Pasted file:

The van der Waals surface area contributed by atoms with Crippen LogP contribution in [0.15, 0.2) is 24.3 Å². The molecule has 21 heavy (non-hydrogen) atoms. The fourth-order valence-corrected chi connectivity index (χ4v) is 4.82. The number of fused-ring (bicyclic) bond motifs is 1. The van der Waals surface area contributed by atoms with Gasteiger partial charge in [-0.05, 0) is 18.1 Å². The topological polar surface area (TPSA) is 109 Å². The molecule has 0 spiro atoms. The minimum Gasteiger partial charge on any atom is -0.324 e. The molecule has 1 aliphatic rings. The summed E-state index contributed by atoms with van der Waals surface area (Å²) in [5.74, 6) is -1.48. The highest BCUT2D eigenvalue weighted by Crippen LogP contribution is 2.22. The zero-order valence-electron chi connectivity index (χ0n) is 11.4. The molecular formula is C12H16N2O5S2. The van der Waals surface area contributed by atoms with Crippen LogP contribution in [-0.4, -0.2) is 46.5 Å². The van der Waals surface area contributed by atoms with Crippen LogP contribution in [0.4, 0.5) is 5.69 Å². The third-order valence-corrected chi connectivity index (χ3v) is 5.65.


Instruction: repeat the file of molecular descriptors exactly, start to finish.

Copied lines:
The van der Waals surface area contributed by atoms with Crippen LogP contribution in [0.15, 0.2) is 24.3 Å². The molecule has 21 heavy (non-hydrogen) atoms. The fourth-order valence-corrected chi connectivity index (χ4v) is 4.82. The number of fused-ring (bicyclic) bond motifs is 1. The van der Waals surface area contributed by atoms with Gasteiger partial charge in [-0.05, 0) is 18.1 Å². The topological polar surface area (TPSA) is 109 Å². The molecule has 0 spiro atoms. The minimum Gasteiger partial charge on any atom is -0.324 e. The molecule has 1 aliphatic rings. The summed E-state index contributed by atoms with van der Waals surface area (Å²) in [5.74, 6) is -1.48. The highest BCUT2D eigenvalue weighted by Crippen LogP contribution is 2.22. The zero-order valence-electron chi connectivity index (χ0n) is 11.4. The molecular formula is C12H16N2O5S2. The van der Waals surface area contributed by atoms with Crippen LogP contribution in [-0.4, -0.2) is 46.5 Å². The van der Waals surface area contributed by atoms with Crippen LogP contribution in [0.4, 0.5) is 5.69 Å². The third-order valence-corrected chi connectivity index (χ3v) is 5.65.